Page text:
To an extent, Microsoft adopted the Devolver Digital model, opting to skip E3 on the L.A. Convention Center floor and instead set up a massive presence across the street. If you're Microsoft and you have a massive theater with your name on it literally across Chick Hearn Court at L.A. Live, who needs the Convention Center? The Microsoft Theater allowed the Xbox team to set up their own demo stations, put out a live presentation without time constraints, reserve suites for press meetings, and do so on their own dime without having to worry about how much it would cost to rent out internet access from the ESA. For Microsoft, this new central location is not only a cost-saver but an attraction unto itself.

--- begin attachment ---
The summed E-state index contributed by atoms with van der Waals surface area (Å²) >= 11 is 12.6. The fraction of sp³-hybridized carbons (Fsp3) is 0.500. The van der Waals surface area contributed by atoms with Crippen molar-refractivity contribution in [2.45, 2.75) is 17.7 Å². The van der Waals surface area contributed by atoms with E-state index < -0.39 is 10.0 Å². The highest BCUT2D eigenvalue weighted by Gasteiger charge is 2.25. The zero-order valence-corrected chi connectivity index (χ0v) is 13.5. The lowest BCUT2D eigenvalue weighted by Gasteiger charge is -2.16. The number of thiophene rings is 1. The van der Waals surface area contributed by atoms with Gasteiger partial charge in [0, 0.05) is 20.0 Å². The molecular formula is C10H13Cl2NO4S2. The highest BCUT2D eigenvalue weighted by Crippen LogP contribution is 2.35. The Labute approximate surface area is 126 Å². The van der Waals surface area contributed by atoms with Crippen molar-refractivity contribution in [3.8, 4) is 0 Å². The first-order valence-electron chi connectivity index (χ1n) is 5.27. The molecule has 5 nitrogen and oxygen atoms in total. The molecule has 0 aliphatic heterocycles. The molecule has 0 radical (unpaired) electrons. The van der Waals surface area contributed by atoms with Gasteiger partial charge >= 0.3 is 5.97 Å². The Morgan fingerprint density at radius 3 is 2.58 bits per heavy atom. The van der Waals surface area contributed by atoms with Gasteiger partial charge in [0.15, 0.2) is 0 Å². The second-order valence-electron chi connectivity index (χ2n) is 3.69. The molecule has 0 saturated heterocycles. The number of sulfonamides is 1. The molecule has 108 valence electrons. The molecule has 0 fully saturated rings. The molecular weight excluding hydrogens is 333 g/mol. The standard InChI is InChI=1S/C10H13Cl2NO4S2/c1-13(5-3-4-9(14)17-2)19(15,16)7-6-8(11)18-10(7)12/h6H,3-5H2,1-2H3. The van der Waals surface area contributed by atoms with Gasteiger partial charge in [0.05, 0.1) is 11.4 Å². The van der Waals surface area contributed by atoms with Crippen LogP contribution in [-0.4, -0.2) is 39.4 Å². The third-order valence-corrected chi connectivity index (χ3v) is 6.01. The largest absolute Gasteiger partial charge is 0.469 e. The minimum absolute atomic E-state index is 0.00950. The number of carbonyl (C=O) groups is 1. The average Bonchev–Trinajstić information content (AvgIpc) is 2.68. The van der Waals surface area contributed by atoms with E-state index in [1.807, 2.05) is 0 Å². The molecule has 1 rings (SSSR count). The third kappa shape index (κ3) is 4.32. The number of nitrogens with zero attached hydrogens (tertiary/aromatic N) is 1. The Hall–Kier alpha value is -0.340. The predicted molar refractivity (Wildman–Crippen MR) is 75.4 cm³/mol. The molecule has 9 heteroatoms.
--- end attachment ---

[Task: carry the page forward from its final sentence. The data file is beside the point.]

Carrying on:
While Nintendo was still attending E3 regularly, Microsoft and PlayStation's departures from the show floor was a massive blow to the expo's prestige. An E3 without two of the big three publishers is a far cry from the show that the entire industry gravitated towards in its early days. That's especially true in 2022 now that Microsoft has purchased Bethesda and Activision Blizzard, essentially taking them away from the E3 show floor, as well.

Geoff Keighley's digital Summer Game Fest is the nail in E3's coffin